On the side of the government, the broad nature of the coalition and the considerable ideological differences between its members mean that finding consensus on policy will be challenging. On matters ranging from labour legislation, the role of race in law-making, the degree of government intervention in the economy, accountability and law enforcement to the importance of property rights, members of the coalition occupy sharply diverging positions.

Perhaps the approach, at least initially, will be to freeze the status quo. The policies will at first neither be intensified nor scrapped. Instead, the parties will take some time to let a multilateral committee study them and make recommendations. The committee’s recommendations should be guided by the twofold objective of recognising political reality by not demanding the politically impossible, while nonetheless aiming for the reforms most likely to generate economic growth. This would cover the short-term objective of allowing the coalition to stay together as well as the long-term objective of producing the results that will allow it to sustain its time in office over a longer period.

A further risk to the coalition is that it is led by a president not known for his decisiveness. This means there is a risk that the administration will be more marked by talking than doing, at a time when clear leadership is needed to give the government direction and produce governance interventions that will return South Africa to a growth path.

All this provides the radical opposition with productive avenues to challenge the government’s legitimacy:

It can divide the coalition along racial lines by asserting that the DA is a white party that will undermine black interests with the active collaboration of the ANC and the IFP.

It can demoralise the coalition by pointing out its policy differences and claiming that these are irreconcilable and must perforce cause the coalition to break up.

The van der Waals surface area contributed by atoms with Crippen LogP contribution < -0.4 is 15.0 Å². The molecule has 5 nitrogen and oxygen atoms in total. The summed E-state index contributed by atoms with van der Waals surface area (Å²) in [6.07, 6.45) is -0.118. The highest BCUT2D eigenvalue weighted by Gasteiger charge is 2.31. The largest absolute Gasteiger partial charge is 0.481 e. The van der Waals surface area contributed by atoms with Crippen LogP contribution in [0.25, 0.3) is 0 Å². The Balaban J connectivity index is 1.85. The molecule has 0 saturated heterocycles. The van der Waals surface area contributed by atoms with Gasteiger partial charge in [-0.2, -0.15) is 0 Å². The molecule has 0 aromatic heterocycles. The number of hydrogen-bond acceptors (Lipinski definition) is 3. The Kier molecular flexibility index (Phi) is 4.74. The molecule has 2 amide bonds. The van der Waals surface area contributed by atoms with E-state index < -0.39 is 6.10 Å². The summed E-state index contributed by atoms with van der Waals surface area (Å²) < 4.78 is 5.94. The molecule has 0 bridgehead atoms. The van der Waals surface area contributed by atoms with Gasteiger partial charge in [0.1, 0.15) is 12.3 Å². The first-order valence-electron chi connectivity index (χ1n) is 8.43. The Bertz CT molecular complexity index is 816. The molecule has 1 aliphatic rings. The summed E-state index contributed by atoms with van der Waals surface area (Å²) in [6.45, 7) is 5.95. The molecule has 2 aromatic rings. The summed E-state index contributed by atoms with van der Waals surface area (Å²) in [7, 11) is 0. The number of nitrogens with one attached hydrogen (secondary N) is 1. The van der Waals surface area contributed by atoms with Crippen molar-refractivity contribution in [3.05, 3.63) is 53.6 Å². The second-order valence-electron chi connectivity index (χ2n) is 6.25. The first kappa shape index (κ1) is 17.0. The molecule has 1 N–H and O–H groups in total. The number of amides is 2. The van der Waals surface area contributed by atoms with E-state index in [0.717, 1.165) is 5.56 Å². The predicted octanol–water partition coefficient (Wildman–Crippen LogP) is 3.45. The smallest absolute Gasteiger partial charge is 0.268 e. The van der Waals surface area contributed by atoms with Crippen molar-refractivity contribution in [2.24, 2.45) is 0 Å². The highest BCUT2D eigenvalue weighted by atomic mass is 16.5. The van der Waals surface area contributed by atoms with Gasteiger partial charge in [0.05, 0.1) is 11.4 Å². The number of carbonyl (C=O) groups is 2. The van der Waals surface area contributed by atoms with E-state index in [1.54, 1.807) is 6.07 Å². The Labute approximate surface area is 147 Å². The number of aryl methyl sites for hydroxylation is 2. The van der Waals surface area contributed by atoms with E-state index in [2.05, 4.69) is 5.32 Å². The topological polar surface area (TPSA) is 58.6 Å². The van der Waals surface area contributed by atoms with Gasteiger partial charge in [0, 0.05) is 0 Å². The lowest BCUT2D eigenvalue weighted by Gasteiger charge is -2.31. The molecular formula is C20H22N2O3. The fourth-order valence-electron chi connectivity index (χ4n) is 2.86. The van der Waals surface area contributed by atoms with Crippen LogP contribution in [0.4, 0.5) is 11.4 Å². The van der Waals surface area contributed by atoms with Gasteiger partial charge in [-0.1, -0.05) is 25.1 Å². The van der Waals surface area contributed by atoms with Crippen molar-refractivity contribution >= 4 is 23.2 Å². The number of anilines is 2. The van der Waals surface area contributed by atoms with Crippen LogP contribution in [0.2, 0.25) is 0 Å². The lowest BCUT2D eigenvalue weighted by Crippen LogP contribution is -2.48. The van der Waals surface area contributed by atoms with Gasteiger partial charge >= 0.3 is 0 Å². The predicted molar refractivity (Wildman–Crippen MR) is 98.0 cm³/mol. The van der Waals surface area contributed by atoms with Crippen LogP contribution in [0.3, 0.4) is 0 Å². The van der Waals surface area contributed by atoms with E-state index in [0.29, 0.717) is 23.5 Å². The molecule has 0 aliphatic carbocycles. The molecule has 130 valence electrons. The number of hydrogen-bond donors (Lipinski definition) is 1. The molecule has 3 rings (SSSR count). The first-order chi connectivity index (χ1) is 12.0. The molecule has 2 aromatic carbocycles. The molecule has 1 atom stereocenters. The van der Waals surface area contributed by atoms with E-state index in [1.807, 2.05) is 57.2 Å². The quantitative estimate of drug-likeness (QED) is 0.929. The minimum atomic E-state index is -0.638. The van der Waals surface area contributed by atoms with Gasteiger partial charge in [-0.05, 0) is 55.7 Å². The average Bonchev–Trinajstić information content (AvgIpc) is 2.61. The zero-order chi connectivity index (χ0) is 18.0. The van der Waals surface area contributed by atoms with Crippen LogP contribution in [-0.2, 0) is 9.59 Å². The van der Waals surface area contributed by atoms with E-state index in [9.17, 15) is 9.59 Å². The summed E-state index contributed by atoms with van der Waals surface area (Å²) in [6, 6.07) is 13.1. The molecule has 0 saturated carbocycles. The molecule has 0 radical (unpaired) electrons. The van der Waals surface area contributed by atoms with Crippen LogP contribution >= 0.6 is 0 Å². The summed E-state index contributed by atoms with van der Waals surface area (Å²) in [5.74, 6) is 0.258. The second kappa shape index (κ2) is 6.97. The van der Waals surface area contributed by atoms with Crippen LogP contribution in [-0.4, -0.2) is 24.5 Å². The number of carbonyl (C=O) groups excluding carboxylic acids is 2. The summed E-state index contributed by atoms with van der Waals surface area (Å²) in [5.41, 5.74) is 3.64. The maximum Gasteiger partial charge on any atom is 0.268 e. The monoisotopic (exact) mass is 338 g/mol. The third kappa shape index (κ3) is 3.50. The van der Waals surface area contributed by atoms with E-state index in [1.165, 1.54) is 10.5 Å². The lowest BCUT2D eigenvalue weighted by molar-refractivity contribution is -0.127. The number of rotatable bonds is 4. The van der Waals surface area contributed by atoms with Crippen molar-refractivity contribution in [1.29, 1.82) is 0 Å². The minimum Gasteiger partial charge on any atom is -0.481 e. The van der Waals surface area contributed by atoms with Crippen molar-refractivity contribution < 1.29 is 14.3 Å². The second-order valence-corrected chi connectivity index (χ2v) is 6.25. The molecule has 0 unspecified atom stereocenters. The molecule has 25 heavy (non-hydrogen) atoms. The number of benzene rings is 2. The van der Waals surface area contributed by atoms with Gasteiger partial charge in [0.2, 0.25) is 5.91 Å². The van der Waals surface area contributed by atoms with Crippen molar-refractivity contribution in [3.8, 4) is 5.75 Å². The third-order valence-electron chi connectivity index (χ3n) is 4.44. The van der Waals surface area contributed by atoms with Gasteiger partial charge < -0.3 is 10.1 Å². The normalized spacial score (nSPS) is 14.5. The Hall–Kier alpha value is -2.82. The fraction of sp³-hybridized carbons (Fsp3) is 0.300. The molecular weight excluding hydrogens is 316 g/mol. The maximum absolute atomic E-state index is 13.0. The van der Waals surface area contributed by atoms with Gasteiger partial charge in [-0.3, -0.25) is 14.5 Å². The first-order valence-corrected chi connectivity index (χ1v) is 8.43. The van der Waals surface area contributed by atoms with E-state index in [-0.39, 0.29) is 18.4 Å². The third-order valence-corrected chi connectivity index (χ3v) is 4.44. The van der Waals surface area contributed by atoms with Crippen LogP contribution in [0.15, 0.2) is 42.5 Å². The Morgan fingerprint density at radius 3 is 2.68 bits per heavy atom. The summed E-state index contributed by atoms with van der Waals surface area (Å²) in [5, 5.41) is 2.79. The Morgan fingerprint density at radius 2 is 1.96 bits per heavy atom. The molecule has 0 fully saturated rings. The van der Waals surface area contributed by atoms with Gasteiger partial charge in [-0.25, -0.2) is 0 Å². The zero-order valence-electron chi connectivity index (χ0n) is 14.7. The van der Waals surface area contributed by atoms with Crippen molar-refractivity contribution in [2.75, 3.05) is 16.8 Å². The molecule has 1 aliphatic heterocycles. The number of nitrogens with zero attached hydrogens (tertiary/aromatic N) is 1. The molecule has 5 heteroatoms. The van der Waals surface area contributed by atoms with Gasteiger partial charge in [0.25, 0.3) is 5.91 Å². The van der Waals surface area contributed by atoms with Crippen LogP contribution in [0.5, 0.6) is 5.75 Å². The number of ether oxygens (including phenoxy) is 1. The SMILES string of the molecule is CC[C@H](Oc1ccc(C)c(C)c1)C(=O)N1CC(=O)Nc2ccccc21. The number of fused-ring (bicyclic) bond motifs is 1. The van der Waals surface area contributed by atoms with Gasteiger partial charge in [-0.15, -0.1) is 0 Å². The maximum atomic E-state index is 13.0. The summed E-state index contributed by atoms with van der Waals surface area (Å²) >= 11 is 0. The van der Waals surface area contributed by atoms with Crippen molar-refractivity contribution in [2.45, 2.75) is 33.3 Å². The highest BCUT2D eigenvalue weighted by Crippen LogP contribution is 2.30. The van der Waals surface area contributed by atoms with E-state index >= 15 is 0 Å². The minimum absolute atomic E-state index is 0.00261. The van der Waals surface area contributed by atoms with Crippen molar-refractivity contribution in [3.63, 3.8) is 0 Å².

It can instil unrealistic expectations about the government’s ability to deliver in voters and then draw attention to the fact that those expectations are not being met.

All of this will be quite easy to do and has already started. If these efforts of the radical opposition are successful, the GNU will not last and South Africa will lose the best chance it has had in decades to reverse its downward spiral and improve the living conditions of all South Africans.

The parties in the coalition – as well as the friends of South Africa inside the country and beyond its borders – should be aware of how high the stakes are and where the potential threats to success lie. For all that South Africa dodged a bullet in the 2024 elections and opted for moderation thanks to the good sense of those negotiating its new government, this is a fragile victory that will collapse unless it is vigorously defended.

On the part of the GNU, the watchword of the day must be pragmatism, incrementalism and a spirit of constructive cooperation. The partners in the venture must commit to making a good-faith attempt to make the experiment work, despite the obvious challenges. This will help build trust between them and shield them from the interventions of those who wish to see them fail, giving South Africa the chance to embark on a long-term trajectory of improvement and success in the decades ahead.